The new leader of Fiji's main opposition party Sitiveni Rabuka says he will step down if the party's chances of electoral success are reduced because of his past.
The leader of the 1987 coup and a subsequent prime minister admitted he had a lot of work to do to unify SODELPA over his appointment.
Mr Rabuka, who was elected last month by 19 votes to 14, told Fiji television he would be going out to meet those in the party who did not vote for him.
"The vote is not very convincing ... I have a lot of work to do," he said.
Mr Rabuka said he would be tackling the leadership role in the run up to the 2018 election using sincerity, honesty and compassion.
He would not be drawn on whether the former prime minister, Ratu Sir Kamesese Mara, was behind the first of his two coups in 1987.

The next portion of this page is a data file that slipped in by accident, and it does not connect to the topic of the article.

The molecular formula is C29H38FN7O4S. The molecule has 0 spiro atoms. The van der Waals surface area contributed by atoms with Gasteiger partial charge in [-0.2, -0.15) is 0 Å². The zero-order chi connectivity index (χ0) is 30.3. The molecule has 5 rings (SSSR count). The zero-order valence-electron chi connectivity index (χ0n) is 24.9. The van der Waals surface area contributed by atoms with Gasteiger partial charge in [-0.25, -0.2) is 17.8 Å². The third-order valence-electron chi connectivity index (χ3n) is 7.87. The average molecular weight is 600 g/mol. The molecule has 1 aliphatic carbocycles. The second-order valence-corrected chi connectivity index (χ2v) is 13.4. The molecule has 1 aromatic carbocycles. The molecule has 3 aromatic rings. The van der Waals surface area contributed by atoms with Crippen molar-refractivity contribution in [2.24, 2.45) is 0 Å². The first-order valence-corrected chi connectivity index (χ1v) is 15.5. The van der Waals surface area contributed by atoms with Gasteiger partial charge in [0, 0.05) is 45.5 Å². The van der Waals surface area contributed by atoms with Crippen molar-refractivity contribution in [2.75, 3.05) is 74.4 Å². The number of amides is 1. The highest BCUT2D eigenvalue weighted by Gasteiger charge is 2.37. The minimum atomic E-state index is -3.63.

Mr Rabuka said he did not want to belittle anyone who had worked for the country and who was not there to defend themselves.
"I don't want to go back to 1987. I was the person who went into parliament and I will accept that blame. The person involved was me," Mr Rabuka told the Fijian Broadcasting Corporation's "4 The Record."
He also denied pulling the strings in the George Speight coup of 2000 and any involvement in a mutiny at Suva's Queen Elizabeth Barracks in November that year.
He said his presence at the barracks was because he had been sent by Home Affairs to negotiate a ceasefire.
Mr Rabuka said his failure at the 1999 election was possibly due to going too fast into coalition with the National Federation Party and losing the support of the Methodist Church.
He said SODELPA had gone through the process electing him as leader and he would remain in that role.
"If the party's chances are reduced because of me then I will step down," said Mr Rabuka.